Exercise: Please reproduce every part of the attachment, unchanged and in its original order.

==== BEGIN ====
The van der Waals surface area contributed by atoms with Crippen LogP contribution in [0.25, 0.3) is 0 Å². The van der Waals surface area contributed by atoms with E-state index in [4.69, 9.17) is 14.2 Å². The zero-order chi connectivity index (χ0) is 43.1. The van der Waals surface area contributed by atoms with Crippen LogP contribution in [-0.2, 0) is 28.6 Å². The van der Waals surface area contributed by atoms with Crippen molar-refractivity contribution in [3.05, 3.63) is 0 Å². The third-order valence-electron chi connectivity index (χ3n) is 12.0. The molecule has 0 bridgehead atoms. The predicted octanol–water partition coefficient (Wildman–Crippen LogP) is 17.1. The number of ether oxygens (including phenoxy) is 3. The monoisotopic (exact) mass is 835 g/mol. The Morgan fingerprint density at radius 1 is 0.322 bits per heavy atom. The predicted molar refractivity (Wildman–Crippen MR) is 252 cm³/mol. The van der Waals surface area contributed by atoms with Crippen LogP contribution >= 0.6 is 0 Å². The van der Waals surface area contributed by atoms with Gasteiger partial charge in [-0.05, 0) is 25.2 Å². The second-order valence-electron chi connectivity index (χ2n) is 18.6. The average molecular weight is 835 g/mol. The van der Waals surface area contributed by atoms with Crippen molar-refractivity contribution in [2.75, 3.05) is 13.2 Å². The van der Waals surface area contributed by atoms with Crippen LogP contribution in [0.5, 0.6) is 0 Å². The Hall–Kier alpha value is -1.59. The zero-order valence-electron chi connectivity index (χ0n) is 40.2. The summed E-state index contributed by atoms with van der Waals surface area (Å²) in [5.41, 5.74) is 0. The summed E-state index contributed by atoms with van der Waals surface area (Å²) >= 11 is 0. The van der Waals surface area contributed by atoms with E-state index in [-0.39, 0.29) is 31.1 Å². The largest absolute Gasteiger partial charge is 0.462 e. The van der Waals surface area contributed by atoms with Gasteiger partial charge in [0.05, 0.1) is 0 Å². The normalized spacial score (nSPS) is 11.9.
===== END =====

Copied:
The van der Waals surface area contributed by atoms with Crippen LogP contribution in [0.25, 0.3) is 0 Å². The van der Waals surface area contributed by atoms with E-state index in [4.69, 9.17) is 14.2 Å². The zero-order chi connectivity index (χ0) is 43.1. The van der Waals surface area contributed by atoms with Crippen LogP contribution in [-0.2, 0) is 28.6 Å². The van der Waals surface area contributed by atoms with Crippen molar-refractivity contribution in [3.05, 3.63) is 0 Å². The third-order valence-electron chi connectivity index (χ3n) is 12.0. The molecule has 0 bridgehead atoms. The predicted octanol–water partition coefficient (Wildman–Crippen LogP) is 17.1. The number of ether oxygens (including phenoxy) is 3. The monoisotopic (exact) mass is 835 g/mol. The Morgan fingerprint density at radius 1 is 0.322 bits per heavy atom. The predicted molar refractivity (Wildman–Crippen MR) is 252 cm³/mol. The van der Waals surface area contributed by atoms with Crippen LogP contribution >= 0.6 is 0 Å². The van der Waals surface area contributed by atoms with Gasteiger partial charge in [-0.05, 0) is 25.2 Å². The second-order valence-electron chi connectivity index (χ2n) is 18.6. The average molecular weight is 835 g/mol. The van der Waals surface area contributed by atoms with Crippen molar-refractivity contribution in [2.75, 3.05) is 13.2 Å². The van der Waals surface area contributed by atoms with Crippen LogP contribution in [0.5, 0.6) is 0 Å². The Hall–Kier alpha value is -1.59. The zero-order valence-electron chi connectivity index (χ0n) is 40.2. The summed E-state index contributed by atoms with van der Waals surface area (Å²) in [5.41, 5.74) is 0. The summed E-state index contributed by atoms with van der Waals surface area (Å²) >= 11 is 0. The van der Waals surface area contributed by atoms with E-state index in [-0.39, 0.29) is 31.1 Å². The largest absolute Gasteiger partial charge is 0.462 e. The van der Waals surface area contributed by atoms with Gasteiger partial charge in [0.05, 0.1) is 0 Å². The normalized spacial score (nSPS) is 11.9.